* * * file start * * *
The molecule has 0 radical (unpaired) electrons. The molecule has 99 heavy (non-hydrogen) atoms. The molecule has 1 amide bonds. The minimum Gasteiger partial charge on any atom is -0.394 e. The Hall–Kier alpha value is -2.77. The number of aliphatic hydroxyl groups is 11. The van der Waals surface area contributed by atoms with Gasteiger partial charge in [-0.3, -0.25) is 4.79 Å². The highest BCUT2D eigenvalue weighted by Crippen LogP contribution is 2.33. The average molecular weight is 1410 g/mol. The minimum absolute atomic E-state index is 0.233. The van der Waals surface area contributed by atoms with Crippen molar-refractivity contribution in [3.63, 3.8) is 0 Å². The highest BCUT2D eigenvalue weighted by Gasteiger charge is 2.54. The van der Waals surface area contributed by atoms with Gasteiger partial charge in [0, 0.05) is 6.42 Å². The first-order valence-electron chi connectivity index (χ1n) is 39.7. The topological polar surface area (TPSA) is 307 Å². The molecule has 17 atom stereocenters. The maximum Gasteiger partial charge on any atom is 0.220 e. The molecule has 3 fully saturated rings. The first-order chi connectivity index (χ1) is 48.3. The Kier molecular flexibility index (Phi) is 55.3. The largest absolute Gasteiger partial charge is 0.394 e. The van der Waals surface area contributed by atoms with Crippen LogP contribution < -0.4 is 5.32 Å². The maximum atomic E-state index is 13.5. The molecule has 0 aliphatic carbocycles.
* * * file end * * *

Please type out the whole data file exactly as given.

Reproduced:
The molecule has 0 radical (unpaired) electrons. The molecule has 99 heavy (non-hydrogen) atoms. The molecule has 1 amide bonds. The minimum Gasteiger partial charge on any atom is -0.394 e. The Hall–Kier alpha value is -2.77. The number of aliphatic hydroxyl groups is 11. The van der Waals surface area contributed by atoms with Gasteiger partial charge in [-0.3, -0.25) is 4.79 Å². The highest BCUT2D eigenvalue weighted by Crippen LogP contribution is 2.33. The average molecular weight is 1410 g/mol. The minimum absolute atomic E-state index is 0.233. The van der Waals surface area contributed by atoms with Crippen molar-refractivity contribution in [3.63, 3.8) is 0 Å². The highest BCUT2D eigenvalue weighted by Gasteiger charge is 2.54. The van der Waals surface area contributed by atoms with Gasteiger partial charge in [0, 0.05) is 6.42 Å². The first-order valence-electron chi connectivity index (χ1n) is 39.7. The topological polar surface area (TPSA) is 307 Å². The molecule has 17 atom stereocenters. The maximum Gasteiger partial charge on any atom is 0.220 e. The molecule has 3 fully saturated rings. The first-order chi connectivity index (χ1) is 48.3. The Kier molecular flexibility index (Phi) is 55.3. The largest absolute Gasteiger partial charge is 0.394 e. The van der Waals surface area contributed by atoms with Crippen LogP contribution < -0.4 is 5.32 Å². The maximum atomic E-state index is 13.5. The molecule has 0 aliphatic carbocycles.